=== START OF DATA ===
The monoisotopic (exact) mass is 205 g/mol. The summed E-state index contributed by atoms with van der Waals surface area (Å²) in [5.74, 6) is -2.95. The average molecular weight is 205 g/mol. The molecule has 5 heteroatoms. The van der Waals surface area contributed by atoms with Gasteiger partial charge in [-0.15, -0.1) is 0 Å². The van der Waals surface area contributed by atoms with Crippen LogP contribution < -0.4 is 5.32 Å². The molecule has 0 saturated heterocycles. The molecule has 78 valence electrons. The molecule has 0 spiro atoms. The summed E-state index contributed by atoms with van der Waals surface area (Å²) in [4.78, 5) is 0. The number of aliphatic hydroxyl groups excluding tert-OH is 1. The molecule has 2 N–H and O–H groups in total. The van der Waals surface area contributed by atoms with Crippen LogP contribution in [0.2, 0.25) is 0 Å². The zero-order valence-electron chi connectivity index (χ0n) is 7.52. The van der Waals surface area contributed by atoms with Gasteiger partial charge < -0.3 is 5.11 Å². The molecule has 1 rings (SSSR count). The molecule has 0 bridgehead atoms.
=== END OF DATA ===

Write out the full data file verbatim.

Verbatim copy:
The monoisotopic (exact) mass is 205 g/mol. The summed E-state index contributed by atoms with van der Waals surface area (Å²) in [5.74, 6) is -2.95. The average molecular weight is 205 g/mol. The molecule has 5 heteroatoms. The van der Waals surface area contributed by atoms with Gasteiger partial charge in [-0.15, -0.1) is 0 Å². The van der Waals surface area contributed by atoms with Crippen LogP contribution < -0.4 is 5.32 Å². The molecule has 0 saturated heterocycles. The molecule has 78 valence electrons. The molecule has 0 spiro atoms. The summed E-state index contributed by atoms with van der Waals surface area (Å²) in [4.78, 5) is 0. The number of aliphatic hydroxyl groups excluding tert-OH is 1. The molecule has 2 N–H and O–H groups in total. The van der Waals surface area contributed by atoms with Crippen LogP contribution in [0.2, 0.25) is 0 Å². The zero-order valence-electron chi connectivity index (χ0n) is 7.52. The van der Waals surface area contributed by atoms with Gasteiger partial charge < -0.3 is 5.11 Å². The molecule has 1 rings (SSSR count). The molecule has 0 bridgehead atoms.